As of now, the gold standard modality for detection of lymphatic vessels in the upper extremity is indocyanine green lymphography, which can be used for severity evaluation and preoperative detection.4 However, many lymphedematous patients present with a stardust or diffuse pattern, covering up the lymphatic vessels. In addition, the lymphatic vessels running in deeper layers cannot be visualized. An alternative modality is ultrasonography.5 Ultrasonography can visualize the lymphatic vessels even in regions with a stardust or diffuse pattern, or in deeper layers. However, it is an extremely examiner-dependent examination.

To address these issues hampering detection of satisfactory lymphatic vessels in the upper extremity, we propose an innovative hypothesis and a method deduced from this postulation. Although the lymphatic vessels are known to possess a self-pumping function by means of smooth muscles, the main collector lymphatic vessels can be presumed to be located in regions where continual pressures are applied to the lymphatic vessels in intervals from the underlying muscles. This corresponds to the location of the veins, which is affected by the surrounding muscles. From this supposition, in the setting of progressive lymphedema with obstruction of the lymphatic flow in the upper stream, we can deduce that there are higher chances of finding functional and sizable lymphatic vessels in the region physically affected most by the underling muscles.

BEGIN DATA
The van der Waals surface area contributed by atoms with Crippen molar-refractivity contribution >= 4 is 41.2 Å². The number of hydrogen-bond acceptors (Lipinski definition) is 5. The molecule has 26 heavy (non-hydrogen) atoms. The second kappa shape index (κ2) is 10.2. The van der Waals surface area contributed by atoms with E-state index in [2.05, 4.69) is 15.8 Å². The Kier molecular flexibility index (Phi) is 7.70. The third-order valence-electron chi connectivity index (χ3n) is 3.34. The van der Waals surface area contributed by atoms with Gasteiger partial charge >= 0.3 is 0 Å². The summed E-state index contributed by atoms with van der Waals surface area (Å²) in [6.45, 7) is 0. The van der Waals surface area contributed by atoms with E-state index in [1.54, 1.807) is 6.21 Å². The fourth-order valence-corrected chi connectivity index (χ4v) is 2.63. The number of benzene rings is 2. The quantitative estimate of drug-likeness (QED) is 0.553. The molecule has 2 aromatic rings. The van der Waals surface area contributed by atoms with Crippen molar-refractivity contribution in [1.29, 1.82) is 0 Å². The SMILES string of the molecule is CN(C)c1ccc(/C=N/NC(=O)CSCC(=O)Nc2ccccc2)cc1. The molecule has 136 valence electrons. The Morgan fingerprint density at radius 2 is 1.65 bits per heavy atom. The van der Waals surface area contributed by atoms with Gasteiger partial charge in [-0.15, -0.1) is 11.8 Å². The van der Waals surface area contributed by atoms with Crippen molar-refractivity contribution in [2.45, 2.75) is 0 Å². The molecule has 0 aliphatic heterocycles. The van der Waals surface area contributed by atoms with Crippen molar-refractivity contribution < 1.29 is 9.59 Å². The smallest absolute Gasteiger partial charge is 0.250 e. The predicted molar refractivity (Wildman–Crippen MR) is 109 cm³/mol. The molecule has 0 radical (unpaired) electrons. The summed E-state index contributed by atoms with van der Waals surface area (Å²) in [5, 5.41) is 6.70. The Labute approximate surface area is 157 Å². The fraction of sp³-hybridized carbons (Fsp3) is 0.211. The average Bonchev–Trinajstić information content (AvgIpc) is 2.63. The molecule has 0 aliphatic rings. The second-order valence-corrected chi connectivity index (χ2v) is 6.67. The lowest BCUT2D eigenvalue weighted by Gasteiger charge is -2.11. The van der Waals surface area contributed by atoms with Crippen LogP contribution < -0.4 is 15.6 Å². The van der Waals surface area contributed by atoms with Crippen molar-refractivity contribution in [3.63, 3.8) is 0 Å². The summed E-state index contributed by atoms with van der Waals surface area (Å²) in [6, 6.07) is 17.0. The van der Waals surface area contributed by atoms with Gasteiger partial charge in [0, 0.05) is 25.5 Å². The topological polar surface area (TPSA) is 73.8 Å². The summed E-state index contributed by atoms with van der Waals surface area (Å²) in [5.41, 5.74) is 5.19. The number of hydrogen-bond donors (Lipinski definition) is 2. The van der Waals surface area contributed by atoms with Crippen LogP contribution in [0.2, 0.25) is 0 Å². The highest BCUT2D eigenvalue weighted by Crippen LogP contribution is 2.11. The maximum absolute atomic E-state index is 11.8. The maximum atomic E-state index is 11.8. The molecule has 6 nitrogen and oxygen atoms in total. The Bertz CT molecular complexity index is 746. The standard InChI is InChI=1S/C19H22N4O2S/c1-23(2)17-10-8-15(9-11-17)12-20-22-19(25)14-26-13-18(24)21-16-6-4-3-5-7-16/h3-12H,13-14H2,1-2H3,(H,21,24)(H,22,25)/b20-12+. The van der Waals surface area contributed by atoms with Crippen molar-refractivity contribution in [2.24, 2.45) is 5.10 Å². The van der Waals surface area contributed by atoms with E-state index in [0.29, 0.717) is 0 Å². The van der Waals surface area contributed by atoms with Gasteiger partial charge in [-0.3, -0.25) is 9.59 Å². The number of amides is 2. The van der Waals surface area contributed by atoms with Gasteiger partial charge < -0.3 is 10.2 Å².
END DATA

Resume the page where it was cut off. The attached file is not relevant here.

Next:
Based on this hypothesis, we looked for regions with vigorous “pumping” from the underlying muscle in the upper extremity using ultrasonography while asking patients to flex and extend their fingers. (See Video, Supplemental Digital Content 1, which shows cross-sectional ultrasonography of the upper extremity preoperatively. In most patients, when asked to flex and extend their fingers, the greatest vertical movement of the underlying muscle layer was observed at the medial and lateral region of the forearm, above the superficial flexor muscles and the brachioradialis muscle, http://links.lww.com/PRS/D5.) As a result, in most patients, the greatest vertical movement (examined with cross-sectional ultrasonography) of the underlying muscle layer was observed at the medial and lateral region of the forearm, above the superficial flexor muscles and the brachioradialis muscle.

Video.

Video.

We have used this method for identification of lymphatic vessels in lymphaticovenular anastomosis of the upper extremity. Interestingly, in these regions with rigorous movement of the underlying muscles, functional lymphatic vessels with diameters larger than 0.5 mm could often be found, even in patients with a stardust or diffuse pattern in the forearm, or in cases where indocyanine green lymphography could not be performed because the patient was likely to show allergic reactions to indocyanine green. Our preliminary results have been very encouraging (Fig. 1).